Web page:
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A transitive verb is a verb that requires a direct object (e.g. I bought a book.).
transitive verb
1. (to prepare)
a. to roll
Suelo fumar cigarros que lío yo mismo porque las cajetillas son más caras.I usually smoke cigarettes that I roll myself because the packs are more expensive.
2. (to bind)
a. to tie up
Asegúrate de liar bien el fardo antes de enviarlo.Make sure you tie up the bundle properly before sending it.
3. (to cover)
a. to wrap
Lié los vasos con un suéter para que no se rompieran durante la mudanza.I wrapped the glasses in a sweater so that they would not break during the move.
b. to wrap up
El asesino lió la manta al cadaver y luego lo tiró al mar.The killer wrapped the corpse up in a blanket and then threw it into the sea.
4. (to make difficult)
a. to complicate
Las mentiras de los acusados liaron la labor de búsqueda del desaparecido de la policía.The defendant's lies complicated the police's search effort for the missing person.
5. (to disconcert)
a. to confuse
Marta lió a Miguel con sus pistas y por eso él dijo la respuesta incorrecta.Marta confused Miguel with her hints and so he gave the wrong answer.
A pronominal verb always uses a reflexive pronoun. (e.g. Te ves cansado.).
pronominal verb
6. (to get disconcerted)
a. to get confused
Dijiste que no me amabas y ahora dices que sí. ¡Me estoy liando!You said you didn't love me and now you say you do. I'm getting confused!
b. to get mixed up
Perdón, es que me lié. Sus nombres son similares.Sorry, I got mixed up. Your names are similar.
c. to get muddled up
Mi madre se lía con el celular porque no sabe usar el teclado táctil.My mother gets muddled up with her cell phone because she can't use the touch keyboard.
7. (to commence)
Regionalism used in Spain
a. to begin
Me lié a escribir postales sin darme cuenta de que no tenía sellos suficientes.I started writing postcards without realizing I didn't have enough stamps.
b. to start
Desde que te liaste a leer libros en francés has aprendido mucho.Ever since you started reading books in French you have learned a lot.
A word or phrase that is commonly used in conversational speech (e.g. skinny, grandma).
(to get embroiled)
a. to get mixed up
Laura no se quiere liar en los problemas de la familia de su marido.Laura doesn't want to get mixed up in her husband's family's problems.
b. to get involved
Si me lío en este asunto voy a salir perdiendo.If I get involved in this issue, I'll end up worse off.
9. (to have a flirtation)
Regionalism used in Spain
a. to have an affair
Sara y Mario se liaron en verano y ahora son novios.Sara and Mario had an affair in the summer and now they're together.
b. to hook up
A word or phrase that is commonly used in conversational speech (e.g. skinny, grandma).
Ramón se lió con una australiana durante el viaje.Ramon hooked up with an Australian girl on the trip.
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A transitive verb is a verb that requires a direct object (e.g. I bought a book.).
transitive verb
1. (atar)
a. to tie up
2. (cigarrillo)
a. to roll
3. (envolver)
liar algo ento wrap something up in
4. (involucrar)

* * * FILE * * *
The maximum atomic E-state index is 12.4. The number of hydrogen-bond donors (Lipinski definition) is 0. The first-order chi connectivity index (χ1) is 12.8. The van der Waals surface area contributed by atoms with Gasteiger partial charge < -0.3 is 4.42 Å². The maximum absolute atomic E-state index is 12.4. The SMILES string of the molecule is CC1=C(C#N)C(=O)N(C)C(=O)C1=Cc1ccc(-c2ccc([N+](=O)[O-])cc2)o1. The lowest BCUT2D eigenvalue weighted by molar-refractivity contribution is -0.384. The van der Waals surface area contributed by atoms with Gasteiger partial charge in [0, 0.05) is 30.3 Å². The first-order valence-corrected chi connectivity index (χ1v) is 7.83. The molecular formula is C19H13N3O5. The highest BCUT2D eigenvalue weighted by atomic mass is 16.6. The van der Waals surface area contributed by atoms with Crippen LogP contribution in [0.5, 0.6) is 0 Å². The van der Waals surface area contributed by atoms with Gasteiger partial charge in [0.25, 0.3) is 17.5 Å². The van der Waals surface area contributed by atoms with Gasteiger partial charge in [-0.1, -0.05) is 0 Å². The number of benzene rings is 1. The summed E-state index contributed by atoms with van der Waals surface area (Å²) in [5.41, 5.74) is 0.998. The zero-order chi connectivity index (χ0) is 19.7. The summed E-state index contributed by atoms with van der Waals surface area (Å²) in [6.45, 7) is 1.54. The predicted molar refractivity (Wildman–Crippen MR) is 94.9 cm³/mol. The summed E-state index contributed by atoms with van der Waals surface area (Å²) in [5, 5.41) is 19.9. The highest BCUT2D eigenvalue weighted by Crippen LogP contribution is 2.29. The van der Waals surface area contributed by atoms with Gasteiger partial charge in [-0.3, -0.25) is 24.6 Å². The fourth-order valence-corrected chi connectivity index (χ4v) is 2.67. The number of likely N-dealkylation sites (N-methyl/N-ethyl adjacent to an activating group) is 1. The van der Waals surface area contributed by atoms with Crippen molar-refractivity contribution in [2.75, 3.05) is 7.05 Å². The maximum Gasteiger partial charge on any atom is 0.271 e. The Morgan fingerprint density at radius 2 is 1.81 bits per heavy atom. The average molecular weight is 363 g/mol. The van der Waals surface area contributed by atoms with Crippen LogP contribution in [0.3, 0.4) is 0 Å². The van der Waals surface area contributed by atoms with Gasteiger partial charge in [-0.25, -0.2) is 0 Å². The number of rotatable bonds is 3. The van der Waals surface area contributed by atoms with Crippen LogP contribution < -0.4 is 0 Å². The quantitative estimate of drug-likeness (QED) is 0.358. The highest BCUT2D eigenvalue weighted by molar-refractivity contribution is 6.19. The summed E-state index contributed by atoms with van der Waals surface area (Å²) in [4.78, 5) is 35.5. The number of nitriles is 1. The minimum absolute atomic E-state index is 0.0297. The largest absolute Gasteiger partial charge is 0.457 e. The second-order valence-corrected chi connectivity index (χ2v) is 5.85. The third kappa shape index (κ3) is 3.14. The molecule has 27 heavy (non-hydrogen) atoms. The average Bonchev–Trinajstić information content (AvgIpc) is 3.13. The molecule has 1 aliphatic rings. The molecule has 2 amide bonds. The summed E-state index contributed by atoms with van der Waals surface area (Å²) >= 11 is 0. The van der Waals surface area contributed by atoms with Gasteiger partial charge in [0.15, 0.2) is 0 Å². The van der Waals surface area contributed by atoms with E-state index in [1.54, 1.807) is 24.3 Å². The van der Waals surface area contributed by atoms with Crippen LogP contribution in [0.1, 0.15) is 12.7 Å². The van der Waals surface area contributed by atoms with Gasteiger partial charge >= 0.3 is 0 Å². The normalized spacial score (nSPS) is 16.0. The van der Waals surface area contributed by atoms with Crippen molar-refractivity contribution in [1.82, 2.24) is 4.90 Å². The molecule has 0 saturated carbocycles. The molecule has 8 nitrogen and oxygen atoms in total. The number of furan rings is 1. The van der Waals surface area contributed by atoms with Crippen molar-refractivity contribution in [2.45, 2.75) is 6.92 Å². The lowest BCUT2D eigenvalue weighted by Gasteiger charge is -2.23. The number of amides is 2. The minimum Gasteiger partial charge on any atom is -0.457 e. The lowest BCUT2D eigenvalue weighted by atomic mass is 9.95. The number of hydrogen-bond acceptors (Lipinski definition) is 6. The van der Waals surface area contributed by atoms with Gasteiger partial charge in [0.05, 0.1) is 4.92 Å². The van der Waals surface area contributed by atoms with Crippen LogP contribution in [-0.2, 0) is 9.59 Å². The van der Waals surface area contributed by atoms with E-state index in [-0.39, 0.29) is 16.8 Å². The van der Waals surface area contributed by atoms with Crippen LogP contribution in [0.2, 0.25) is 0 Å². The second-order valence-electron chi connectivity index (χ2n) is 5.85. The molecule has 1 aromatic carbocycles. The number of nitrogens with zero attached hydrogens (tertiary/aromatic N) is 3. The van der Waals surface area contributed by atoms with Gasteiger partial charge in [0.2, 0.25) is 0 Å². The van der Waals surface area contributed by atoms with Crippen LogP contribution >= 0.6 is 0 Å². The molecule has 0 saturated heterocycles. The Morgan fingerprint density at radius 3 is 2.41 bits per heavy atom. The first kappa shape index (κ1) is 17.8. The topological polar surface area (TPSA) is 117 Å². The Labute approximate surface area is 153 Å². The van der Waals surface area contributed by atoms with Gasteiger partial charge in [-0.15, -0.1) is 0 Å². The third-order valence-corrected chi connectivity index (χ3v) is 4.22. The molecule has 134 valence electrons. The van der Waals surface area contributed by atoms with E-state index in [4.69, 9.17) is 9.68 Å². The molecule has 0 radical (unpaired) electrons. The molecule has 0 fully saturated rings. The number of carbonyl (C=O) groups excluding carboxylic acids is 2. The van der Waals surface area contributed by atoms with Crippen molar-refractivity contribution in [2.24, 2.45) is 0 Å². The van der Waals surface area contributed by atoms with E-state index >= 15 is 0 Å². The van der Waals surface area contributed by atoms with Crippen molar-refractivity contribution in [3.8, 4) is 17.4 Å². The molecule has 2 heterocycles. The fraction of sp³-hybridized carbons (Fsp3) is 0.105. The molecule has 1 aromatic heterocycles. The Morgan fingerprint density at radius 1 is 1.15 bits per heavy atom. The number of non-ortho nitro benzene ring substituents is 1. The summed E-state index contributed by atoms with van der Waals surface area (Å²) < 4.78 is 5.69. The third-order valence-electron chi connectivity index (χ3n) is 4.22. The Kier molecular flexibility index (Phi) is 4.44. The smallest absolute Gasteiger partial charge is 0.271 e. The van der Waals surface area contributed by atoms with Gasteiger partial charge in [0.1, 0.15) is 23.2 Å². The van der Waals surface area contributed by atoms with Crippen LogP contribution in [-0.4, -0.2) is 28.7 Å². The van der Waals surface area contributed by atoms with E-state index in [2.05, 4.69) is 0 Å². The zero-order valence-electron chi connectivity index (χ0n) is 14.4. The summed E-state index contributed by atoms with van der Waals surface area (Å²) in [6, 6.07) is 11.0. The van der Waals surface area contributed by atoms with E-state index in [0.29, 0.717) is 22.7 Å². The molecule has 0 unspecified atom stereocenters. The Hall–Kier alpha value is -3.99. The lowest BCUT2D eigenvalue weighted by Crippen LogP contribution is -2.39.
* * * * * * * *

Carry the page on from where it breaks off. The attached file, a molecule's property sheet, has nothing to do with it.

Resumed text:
liar a alguien (en)to get somebody mixed up (in)
5. (complicar)
a. to confuse
¡ya me has liado!now you've really got me confused!
su declaración no hizo más que liar el temahis statement only complicated o confused matters
6. (colloquial)
Regionalism used in Spain
liarlato mess things up
¡ya la hemos liado!, ¿por qué la invitaste?you've really gone and done it now, why did you invite her?
A pronominal verb always uses a reflexive pronoun. (e.g. Te ves cansado.).
pronominal verb
7. (enredarse)
a. to get muddled up
me lié y tardé tres horas en terminarI got muddled o confused and took three hours to finish
8. (empezar)
Regionalism used in Spain
a. to begin, to start
liarse a hacer algoto start o begin doing something
se liaron a puñetazosthey set about one another
9. (colloquial)
Regionalism used in Spain
a. to get involved
b. to have an affair
Copyright © 2006 Harrap Publishers Limited
transitive verb
1 [+fardos, paquetes] (atar) to tie up; (envolver) to wrap (up)
lía este paquete con una cuerda tie up this parcel with some string
2 [+cigarrillo] to roll
3 (confundir) to confuse
me liaron con tantas explicaciones they confused me with all their explanations; ¡no me líes! (no me confundas) don't confuse me!; (no me metas en problemas) don't get me into trouble!
liarla (provocar una discusión) to stir up trouble; (hacer algo mal) to make a mess of things; ¡la liamos! we've done it now! (familiar)
liarlas (irse) to beat it (familiar); (morir) to peg out (muy_familiar)
pronominal verb
1 (confundirse) to get muddled up
explícalo mejor, que ya te has vuelto a liar explain it a bit better, you've got all muddled up again
2 (sentimentalmente)
liarse con algn to have an affair with sb; get involved with sb; se ha liado con su jefe she's having an affair with her boss
liarse a nos liamos a hablar y se nos pasó la hora we got talking and we forgot the time; nos liamos a ver fotos y estuve allí toda la tarde we got to looking through photos and I stayed there all evening
liarse a golpes o a palos to lay into one another (familiar)
Collins Complete Spanish Electronic Dictionary © HarperCollins Publishers 2011
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